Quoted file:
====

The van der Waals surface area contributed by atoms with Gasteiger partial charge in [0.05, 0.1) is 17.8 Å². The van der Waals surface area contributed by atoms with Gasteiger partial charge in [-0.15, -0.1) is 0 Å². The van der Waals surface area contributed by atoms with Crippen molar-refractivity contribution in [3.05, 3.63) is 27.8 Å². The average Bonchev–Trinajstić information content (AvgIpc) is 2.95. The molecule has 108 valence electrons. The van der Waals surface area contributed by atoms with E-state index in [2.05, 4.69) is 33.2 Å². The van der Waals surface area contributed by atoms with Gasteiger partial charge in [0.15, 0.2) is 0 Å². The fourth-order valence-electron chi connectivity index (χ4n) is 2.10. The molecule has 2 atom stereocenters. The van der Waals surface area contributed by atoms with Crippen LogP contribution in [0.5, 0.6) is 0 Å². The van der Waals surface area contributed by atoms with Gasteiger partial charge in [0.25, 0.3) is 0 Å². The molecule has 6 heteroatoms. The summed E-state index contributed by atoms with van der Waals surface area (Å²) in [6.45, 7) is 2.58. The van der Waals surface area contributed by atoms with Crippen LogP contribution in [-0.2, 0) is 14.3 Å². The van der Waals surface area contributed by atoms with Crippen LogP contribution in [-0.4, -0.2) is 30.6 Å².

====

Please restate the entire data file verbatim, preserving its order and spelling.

The van der Waals surface area contributed by atoms with Gasteiger partial charge in [0.05, 0.1) is 17.8 Å². The van der Waals surface area contributed by atoms with Gasteiger partial charge in [-0.15, -0.1) is 0 Å². The van der Waals surface area contributed by atoms with Crippen molar-refractivity contribution in [3.05, 3.63) is 27.8 Å². The average Bonchev–Trinajstić information content (AvgIpc) is 2.95. The molecule has 108 valence electrons. The van der Waals surface area contributed by atoms with E-state index in [2.05, 4.69) is 33.2 Å². The van der Waals surface area contributed by atoms with Gasteiger partial charge in [0.15, 0.2) is 0 Å². The fourth-order valence-electron chi connectivity index (χ4n) is 2.10. The molecule has 2 atom stereocenters. The van der Waals surface area contributed by atoms with Crippen LogP contribution in [0.5, 0.6) is 0 Å². The van der Waals surface area contributed by atoms with Gasteiger partial charge in [0.25, 0.3) is 0 Å². The molecule has 6 heteroatoms. The summed E-state index contributed by atoms with van der Waals surface area (Å²) in [6.45, 7) is 2.58. The van der Waals surface area contributed by atoms with Crippen LogP contribution in [-0.2, 0) is 14.3 Å². The van der Waals surface area contributed by atoms with Crippen LogP contribution in [-0.4, -0.2) is 30.6 Å².